Parents and carers of youngsters who play video games should take steps to control addictive in-app purchases, say experts.

The charity has teamed up with researchers from Newcastle and Loughborough Universities to help parents and carers understand why and control how their children buy items like loot boxes. As schools break up for the summer, YGAM has launched a new ‘Parent Hub’ website providing families with resources, information and activities to help build digital resilience and safeguard their children.

Measures they recommend include:

•             Disabling pop-ups

•             Enabling in-app and on-device parental controls

•             Set passwords for in-game purchases

•             Restrict and disable in-app purchases

•             Set boundaries – for example setting a monthly spending limit

The advice builds on research at the universities which explores children and young people’s experiences of in-game purchases and the effects this has on their wellbeing.

Funded by the Economic and Social Research Council (ESRC), the research investigates the blurring between gaming and gambling in digital games, specifically around the purchase of loot boxes. Loot boxes are digital items that are bought with real-world or in-game currency and contain random items of unknown value. They have come under increased scrutiny as games of chance, with debate focusing on whether they should be regulated to protect gamers, especially children and young people who access them.

“For some children, the act of opening a loot box is as important as what it contains,” explains Dr James Ash, Reader in Technology, Space and Society at Newcastle University, who is leading the research. “Feelings of surprise and suspense lead to repeat purchase of loot boxes. But this is often short-lived.

“Children and young people have told us how they feel disappointment, frustration, anger, and regret at loot box purchases, yet they are still driven to purchase again. This is concerning, given the deliberate design of these mechanisms – the visual stimulus, the randomised contents, and the very unfavourable odds for unboxing rare items – which can lead to repeat loot box purchases.”

Dr Sarah Mills, Loughborough University

One young person told the researchers how he spent nearly £500 in a mobile card game by buying packs of random cards. For him, he was motivated by the game’s leader board. He wanted to progress further and compete with gamers he watched on YouTube. At the peak, he was playing the game for six to seven hours a day. “As soon as I was getting better players, I wanted to get better and better and better and better, like, I couldn’t stop,” he explained. “In my head I was like ‘stop’. My guts were saying ‘stop’. Everything was saying ‘stop’, but my brain wasn’t. My brain was like ‘keep opening’. It was hard. It was like when you’re addicted to something. […]. It was hard to stop.”

YGAM has responded to the concerns of many parents during lockdown, as children are spending more time playing digital games online, and insists it is more important than ever to understand the potential risks associated with gaming and gambling.

The new website helps parents to understand why children are drawn to purchase loot boxes, from enjoying the surprise and suspense of opening a loot box and the desire to win something rare; to receiving specific items that give an in-game advantage or boost their social status. It also covers the potential harm loot boxes can cause, such exposure to and normalisation of gambling-style systems, emotional harm, such as feeling anger or rage in response to opening a loot box, and financial harm from repeat spending. The advice also shows how parents can take important steps to safeguard their children, including the use of parental controls and identifying potential signs of harm.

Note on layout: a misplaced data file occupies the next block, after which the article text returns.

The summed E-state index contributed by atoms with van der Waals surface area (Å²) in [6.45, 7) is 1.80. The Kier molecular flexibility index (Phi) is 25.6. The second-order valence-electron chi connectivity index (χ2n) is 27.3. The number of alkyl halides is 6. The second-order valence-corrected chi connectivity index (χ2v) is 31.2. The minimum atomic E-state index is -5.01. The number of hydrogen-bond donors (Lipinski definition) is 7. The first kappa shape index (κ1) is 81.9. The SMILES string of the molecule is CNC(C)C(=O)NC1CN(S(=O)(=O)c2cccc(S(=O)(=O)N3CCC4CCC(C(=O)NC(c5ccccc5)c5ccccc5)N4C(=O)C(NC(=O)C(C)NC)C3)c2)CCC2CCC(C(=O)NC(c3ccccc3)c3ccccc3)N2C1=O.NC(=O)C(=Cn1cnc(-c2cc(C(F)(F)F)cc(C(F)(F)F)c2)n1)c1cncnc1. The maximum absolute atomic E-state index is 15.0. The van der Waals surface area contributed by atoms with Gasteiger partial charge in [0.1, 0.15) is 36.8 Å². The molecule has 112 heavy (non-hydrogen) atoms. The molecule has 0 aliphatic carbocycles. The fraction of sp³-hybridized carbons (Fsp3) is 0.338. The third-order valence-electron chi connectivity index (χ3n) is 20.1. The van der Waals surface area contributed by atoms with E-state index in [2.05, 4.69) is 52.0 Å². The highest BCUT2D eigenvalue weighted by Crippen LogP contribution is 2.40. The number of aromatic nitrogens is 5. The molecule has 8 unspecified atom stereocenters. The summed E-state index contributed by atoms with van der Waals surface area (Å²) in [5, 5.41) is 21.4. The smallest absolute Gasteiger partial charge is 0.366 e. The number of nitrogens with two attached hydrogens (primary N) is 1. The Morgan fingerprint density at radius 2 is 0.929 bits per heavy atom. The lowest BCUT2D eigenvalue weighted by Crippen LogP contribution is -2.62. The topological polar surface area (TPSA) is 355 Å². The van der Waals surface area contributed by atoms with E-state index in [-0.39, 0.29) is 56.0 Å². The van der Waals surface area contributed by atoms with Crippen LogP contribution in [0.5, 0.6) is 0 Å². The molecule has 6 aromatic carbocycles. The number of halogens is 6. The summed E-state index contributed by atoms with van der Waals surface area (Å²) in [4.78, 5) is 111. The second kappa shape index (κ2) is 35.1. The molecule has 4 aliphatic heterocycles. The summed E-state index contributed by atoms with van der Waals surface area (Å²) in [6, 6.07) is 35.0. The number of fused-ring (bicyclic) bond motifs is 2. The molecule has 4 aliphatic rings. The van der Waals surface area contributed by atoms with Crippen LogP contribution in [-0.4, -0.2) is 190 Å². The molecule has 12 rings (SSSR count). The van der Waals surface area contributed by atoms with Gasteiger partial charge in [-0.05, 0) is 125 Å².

Gaming in lockdown

With children and young people spending much more time at home during lockdown, gaming can often be a lifeline to help them maintain social relationships and reduce loneliness and isolation. However, there is concern that increased time spent on gaming leads to greater exposure to loot boxes and spending by children.

“We know from interviews with families before lockdown that gaming increased when children spent more time at home, such as during the winter months, and this often led to increased spending in the game,” explains Dr Ash. “We also know that loot boxes and their contents are attractive to children. The advice helps parents understand why children want to buy loot boxes. Reasons include advancing or speeding up game progress, competing with friends, customising characters with the latest or rarest skins, or participating in special events.”

Dr Sarah Mills, Reader in Human Geography at Loughborough University and Co-Investigator, says: “This research values children and young people’s first-hand experiences, and reveals how they make sense of these gaming systems in their everyday lives at home.

“These views are important to capture, especially when working with relevant charities that support children, young people and families directly. The educational work of charities such as YGAM is more important than ever during the current challenges of lockdown.”

Protecting children and young people

“This research will help inform and develop our educational programmes so that all young and vulnerable people are safe from gaming and gambling related harms,” says Amanda Atkinson, Head of Parental Engagement at YGAM.

“The enormous variety of games and in-app purchases available can make it confusing for parents to keep on top of safety controls. Through our educational resources, we are focused on providing crucial information to parents so they can identify changes in behaviours and understand the effects this may have on mental and financial wellbeing.”

Parents can access the advice at